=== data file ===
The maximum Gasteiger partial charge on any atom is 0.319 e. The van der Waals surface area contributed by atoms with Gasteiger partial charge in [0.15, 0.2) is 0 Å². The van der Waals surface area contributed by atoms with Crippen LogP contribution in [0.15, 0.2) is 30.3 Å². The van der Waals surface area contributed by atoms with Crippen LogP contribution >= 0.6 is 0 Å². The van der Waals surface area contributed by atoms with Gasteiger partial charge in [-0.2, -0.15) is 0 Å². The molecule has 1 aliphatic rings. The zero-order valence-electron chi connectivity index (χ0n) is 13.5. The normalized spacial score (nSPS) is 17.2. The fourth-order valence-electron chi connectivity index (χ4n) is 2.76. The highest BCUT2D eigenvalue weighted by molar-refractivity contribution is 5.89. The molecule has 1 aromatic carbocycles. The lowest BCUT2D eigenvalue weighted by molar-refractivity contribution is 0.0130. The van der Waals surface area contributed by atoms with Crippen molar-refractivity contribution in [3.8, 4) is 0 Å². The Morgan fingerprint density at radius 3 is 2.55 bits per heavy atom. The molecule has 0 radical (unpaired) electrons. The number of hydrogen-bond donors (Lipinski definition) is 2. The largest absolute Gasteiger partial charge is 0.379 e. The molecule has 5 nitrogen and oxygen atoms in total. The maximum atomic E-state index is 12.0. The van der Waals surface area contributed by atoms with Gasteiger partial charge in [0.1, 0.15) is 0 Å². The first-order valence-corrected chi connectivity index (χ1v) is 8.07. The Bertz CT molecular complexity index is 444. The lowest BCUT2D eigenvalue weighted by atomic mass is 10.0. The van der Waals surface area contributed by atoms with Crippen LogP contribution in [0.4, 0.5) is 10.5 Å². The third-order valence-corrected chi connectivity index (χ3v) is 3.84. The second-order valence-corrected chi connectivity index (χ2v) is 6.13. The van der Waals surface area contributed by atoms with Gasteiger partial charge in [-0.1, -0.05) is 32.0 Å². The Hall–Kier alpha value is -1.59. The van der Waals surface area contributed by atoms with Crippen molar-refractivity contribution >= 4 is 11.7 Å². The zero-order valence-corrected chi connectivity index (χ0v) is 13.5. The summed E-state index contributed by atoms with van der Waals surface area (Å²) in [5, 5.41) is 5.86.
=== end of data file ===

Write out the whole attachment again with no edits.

The maximum Gasteiger partial charge on any atom is 0.319 e. The van der Waals surface area contributed by atoms with Gasteiger partial charge in [0.15, 0.2) is 0 Å². The van der Waals surface area contributed by atoms with Crippen LogP contribution in [0.15, 0.2) is 30.3 Å². The van der Waals surface area contributed by atoms with Crippen LogP contribution >= 0.6 is 0 Å². The van der Waals surface area contributed by atoms with Gasteiger partial charge in [-0.2, -0.15) is 0 Å². The molecule has 1 aliphatic rings. The zero-order valence-electron chi connectivity index (χ0n) is 13.5. The normalized spacial score (nSPS) is 17.2. The fourth-order valence-electron chi connectivity index (χ4n) is 2.76. The highest BCUT2D eigenvalue weighted by molar-refractivity contribution is 5.89. The molecule has 1 aromatic carbocycles. The lowest BCUT2D eigenvalue weighted by molar-refractivity contribution is 0.0130. The van der Waals surface area contributed by atoms with Crippen molar-refractivity contribution in [3.8, 4) is 0 Å². The Morgan fingerprint density at radius 3 is 2.55 bits per heavy atom. The molecule has 0 radical (unpaired) electrons. The number of hydrogen-bond donors (Lipinski definition) is 2. The largest absolute Gasteiger partial charge is 0.379 e. The molecule has 5 nitrogen and oxygen atoms in total. The maximum atomic E-state index is 12.0. The van der Waals surface area contributed by atoms with Gasteiger partial charge in [0.1, 0.15) is 0 Å². The first-order valence-corrected chi connectivity index (χ1v) is 8.07. The Bertz CT molecular complexity index is 444. The lowest BCUT2D eigenvalue weighted by atomic mass is 10.0. The van der Waals surface area contributed by atoms with Crippen LogP contribution in [0.4, 0.5) is 10.5 Å². The third-order valence-corrected chi connectivity index (χ3v) is 3.84. The second-order valence-corrected chi connectivity index (χ2v) is 6.13. The van der Waals surface area contributed by atoms with Gasteiger partial charge in [-0.1, -0.05) is 32.0 Å². The Hall–Kier alpha value is -1.59. The van der Waals surface area contributed by atoms with Crippen molar-refractivity contribution >= 4 is 11.7 Å². The zero-order valence-corrected chi connectivity index (χ0v) is 13.5. The summed E-state index contributed by atoms with van der Waals surface area (Å²) in [5, 5.41) is 5.86.